NASA's nuclear Mars tank REBELS against human control
Red Planet gets self-driving cars before Earth does
NASA's famous nuclear-powered, raygun-armed Mars rover Curiosity has broken free of human control and made up its own mind where to drive across the rusty plains of our neighbour world, according to boffins at the space agency who were formerly in charge of it.
No, I WILL NOT stop and ask for directions
The move doesn't represent any sort of extra-terrestrial machine rebellion against fleshy dominance, however. The switch to autonomous navigation by the rover is designed to let the prowling vehicle get on and move without waiting through lengthy delays as pictures of the terrain ahead are beamed to Earth and instructions are sent back.
According to rover boffins at NASA's Jet Propulsion Laboratory in California:
On Tuesday, August 27, Curiosity successfully used autonomous navigation to drive onto ground that could not be confirmed safe before the start of the drive. This was a first for Curiosity. In a preparatory test last week, Curiosity plotted part of a drive for itself, but kept within an area that operators had identified in advance as safe.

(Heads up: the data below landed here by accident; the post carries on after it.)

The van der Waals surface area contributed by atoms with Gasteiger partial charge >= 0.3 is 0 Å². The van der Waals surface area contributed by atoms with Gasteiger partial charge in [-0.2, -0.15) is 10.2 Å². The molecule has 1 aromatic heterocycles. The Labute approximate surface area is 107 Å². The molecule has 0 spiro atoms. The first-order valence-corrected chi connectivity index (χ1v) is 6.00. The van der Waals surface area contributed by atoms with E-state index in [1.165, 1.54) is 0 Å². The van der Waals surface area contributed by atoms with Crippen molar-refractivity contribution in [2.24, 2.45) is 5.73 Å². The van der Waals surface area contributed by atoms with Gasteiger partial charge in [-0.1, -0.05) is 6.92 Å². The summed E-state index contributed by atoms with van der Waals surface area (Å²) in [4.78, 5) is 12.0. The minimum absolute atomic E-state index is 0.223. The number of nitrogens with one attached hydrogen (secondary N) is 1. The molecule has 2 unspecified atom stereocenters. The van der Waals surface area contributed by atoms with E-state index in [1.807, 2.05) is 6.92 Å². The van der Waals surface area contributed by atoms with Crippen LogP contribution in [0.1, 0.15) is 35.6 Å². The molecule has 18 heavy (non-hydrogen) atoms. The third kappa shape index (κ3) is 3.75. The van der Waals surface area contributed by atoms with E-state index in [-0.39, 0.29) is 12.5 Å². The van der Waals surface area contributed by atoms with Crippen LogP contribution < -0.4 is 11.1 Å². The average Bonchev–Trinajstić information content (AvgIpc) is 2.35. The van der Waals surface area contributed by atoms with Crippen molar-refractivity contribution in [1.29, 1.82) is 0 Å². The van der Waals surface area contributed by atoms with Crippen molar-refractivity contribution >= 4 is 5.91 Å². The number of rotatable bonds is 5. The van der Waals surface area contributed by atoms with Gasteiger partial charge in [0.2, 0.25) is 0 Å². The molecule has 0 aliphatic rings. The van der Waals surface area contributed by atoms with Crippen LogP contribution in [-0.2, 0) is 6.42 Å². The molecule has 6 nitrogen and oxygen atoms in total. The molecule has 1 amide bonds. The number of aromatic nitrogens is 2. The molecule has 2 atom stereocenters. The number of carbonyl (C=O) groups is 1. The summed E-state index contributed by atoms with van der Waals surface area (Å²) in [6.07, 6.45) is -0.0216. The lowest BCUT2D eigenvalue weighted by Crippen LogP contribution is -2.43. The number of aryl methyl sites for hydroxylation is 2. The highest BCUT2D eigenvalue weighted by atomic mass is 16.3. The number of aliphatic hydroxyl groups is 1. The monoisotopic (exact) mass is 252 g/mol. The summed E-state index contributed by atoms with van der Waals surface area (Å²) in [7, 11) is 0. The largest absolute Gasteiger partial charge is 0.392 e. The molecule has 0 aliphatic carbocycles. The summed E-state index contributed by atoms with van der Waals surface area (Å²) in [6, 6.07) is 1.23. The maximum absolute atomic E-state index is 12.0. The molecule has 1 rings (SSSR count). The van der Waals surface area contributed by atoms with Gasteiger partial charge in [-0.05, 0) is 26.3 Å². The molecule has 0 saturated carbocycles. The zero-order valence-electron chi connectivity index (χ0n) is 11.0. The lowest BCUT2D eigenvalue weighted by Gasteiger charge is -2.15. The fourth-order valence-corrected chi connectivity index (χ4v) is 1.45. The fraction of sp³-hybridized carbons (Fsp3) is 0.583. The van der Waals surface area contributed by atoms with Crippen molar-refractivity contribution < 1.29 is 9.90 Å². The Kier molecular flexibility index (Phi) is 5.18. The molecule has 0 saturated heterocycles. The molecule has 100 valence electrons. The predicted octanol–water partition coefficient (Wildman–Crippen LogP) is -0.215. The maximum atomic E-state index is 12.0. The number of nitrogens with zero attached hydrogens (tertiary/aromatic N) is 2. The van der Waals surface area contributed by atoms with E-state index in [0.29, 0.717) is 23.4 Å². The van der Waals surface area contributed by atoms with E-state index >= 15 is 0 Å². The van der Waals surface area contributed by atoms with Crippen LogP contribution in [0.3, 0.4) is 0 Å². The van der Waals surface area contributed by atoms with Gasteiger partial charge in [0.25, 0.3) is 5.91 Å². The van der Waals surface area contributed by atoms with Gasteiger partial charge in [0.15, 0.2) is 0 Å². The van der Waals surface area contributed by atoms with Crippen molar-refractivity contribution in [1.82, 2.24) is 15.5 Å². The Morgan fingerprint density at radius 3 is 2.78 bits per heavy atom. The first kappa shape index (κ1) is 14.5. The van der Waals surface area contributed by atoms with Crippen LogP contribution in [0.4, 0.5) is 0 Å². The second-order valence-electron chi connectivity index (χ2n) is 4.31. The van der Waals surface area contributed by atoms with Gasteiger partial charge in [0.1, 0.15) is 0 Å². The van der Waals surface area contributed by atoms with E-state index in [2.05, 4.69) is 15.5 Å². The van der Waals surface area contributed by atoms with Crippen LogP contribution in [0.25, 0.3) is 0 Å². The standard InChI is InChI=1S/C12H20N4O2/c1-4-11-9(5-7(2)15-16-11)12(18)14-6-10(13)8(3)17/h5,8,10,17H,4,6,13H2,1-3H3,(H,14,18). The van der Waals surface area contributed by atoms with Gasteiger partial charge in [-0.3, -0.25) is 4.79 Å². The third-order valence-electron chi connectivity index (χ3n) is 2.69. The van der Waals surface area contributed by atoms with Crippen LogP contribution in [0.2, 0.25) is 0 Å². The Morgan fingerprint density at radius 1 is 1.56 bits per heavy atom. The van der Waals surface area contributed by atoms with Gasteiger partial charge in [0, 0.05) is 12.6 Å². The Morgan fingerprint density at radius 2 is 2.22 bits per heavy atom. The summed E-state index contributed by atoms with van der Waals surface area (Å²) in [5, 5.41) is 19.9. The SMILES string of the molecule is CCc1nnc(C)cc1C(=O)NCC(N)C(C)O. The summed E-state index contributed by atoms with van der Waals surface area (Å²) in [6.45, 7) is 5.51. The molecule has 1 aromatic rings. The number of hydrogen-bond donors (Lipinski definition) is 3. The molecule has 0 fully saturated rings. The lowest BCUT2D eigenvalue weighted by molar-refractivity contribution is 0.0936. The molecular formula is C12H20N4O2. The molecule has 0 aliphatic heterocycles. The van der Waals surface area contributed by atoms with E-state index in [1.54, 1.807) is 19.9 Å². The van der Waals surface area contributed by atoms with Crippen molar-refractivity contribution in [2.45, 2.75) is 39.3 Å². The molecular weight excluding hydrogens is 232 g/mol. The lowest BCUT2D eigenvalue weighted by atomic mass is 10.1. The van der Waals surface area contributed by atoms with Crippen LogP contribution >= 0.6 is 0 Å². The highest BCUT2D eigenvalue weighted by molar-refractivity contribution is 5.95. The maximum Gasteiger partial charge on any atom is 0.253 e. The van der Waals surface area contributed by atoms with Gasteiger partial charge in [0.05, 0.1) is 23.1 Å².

"Curiosity takes several sets of stereo pairs of images, and the rover's computer processes that information to map any geometric hazard or rough terrain," said Mark Maimone, NASA rover driver. "The rover considers all the paths it could take to get to the designated endpoint for the drive and chooses the best one."
Curiosity is currently some 0.86 miles into a 4.46 mile journey from the so-called "Glenelg" area to Mount Sharp. The route for this trip was chosen based on images acquired from space by the Mars Reconnaissance Orbiter satellite circling the red world. However the route is amended on a day to day basis as the rover finds out actual conditions on the ground, until now by the drivers on Earth - and now by the machine itself on occasion.
There's more on the ongoing Curiosity saga from NASA here. ®
Sponsored: Today’s most dangerous security threats